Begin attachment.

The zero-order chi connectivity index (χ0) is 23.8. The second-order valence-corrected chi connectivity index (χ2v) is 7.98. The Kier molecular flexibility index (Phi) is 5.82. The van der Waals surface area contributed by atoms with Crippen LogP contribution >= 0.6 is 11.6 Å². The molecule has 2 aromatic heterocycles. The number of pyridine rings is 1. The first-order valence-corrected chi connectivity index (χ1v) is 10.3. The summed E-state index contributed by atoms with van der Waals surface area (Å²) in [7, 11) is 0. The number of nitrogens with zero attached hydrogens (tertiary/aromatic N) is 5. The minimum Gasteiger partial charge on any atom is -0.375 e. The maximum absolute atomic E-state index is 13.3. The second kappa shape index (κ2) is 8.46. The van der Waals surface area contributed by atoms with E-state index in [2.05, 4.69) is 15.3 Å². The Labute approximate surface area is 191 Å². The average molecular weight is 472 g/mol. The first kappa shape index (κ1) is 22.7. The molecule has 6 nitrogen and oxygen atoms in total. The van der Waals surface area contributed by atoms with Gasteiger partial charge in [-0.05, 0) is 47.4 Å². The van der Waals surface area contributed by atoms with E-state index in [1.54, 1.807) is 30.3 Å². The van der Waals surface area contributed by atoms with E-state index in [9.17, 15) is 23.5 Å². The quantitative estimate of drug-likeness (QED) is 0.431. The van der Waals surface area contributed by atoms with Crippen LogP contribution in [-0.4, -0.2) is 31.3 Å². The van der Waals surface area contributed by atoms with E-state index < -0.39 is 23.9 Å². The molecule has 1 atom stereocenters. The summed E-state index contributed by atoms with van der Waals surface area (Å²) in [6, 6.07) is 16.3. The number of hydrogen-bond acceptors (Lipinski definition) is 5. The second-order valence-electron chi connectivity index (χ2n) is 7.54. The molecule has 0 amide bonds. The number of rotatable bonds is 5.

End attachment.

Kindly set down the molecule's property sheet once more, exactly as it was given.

The zero-order chi connectivity index (χ0) is 23.8. The second-order valence-corrected chi connectivity index (χ2v) is 7.98. The Kier molecular flexibility index (Phi) is 5.82. The van der Waals surface area contributed by atoms with Crippen LogP contribution >= 0.6 is 11.6 Å². The molecule has 2 aromatic heterocycles. The number of pyridine rings is 1. The first-order valence-corrected chi connectivity index (χ1v) is 10.3. The summed E-state index contributed by atoms with van der Waals surface area (Å²) in [7, 11) is 0. The number of nitrogens with zero attached hydrogens (tertiary/aromatic N) is 5. The minimum Gasteiger partial charge on any atom is -0.375 e. The maximum absolute atomic E-state index is 13.3. The second kappa shape index (κ2) is 8.46. The van der Waals surface area contributed by atoms with E-state index in [2.05, 4.69) is 15.3 Å². The Labute approximate surface area is 191 Å². The average molecular weight is 472 g/mol. The first kappa shape index (κ1) is 22.7. The molecule has 6 nitrogen and oxygen atoms in total. The van der Waals surface area contributed by atoms with Gasteiger partial charge in [-0.05, 0) is 47.4 Å². The van der Waals surface area contributed by atoms with E-state index in [1.54, 1.807) is 30.3 Å². The van der Waals surface area contributed by atoms with E-state index in [9.17, 15) is 23.5 Å². The quantitative estimate of drug-likeness (QED) is 0.431. The van der Waals surface area contributed by atoms with Crippen LogP contribution in [-0.4, -0.2) is 31.3 Å². The van der Waals surface area contributed by atoms with E-state index < -0.39 is 23.9 Å². The molecule has 1 atom stereocenters. The summed E-state index contributed by atoms with van der Waals surface area (Å²) in [6, 6.07) is 16.3. The number of hydrogen-bond acceptors (Lipinski definition) is 5. The second-order valence-electron chi connectivity index (χ2n) is 7.54. The molecule has 0 amide bonds. The number of rotatable bonds is 5.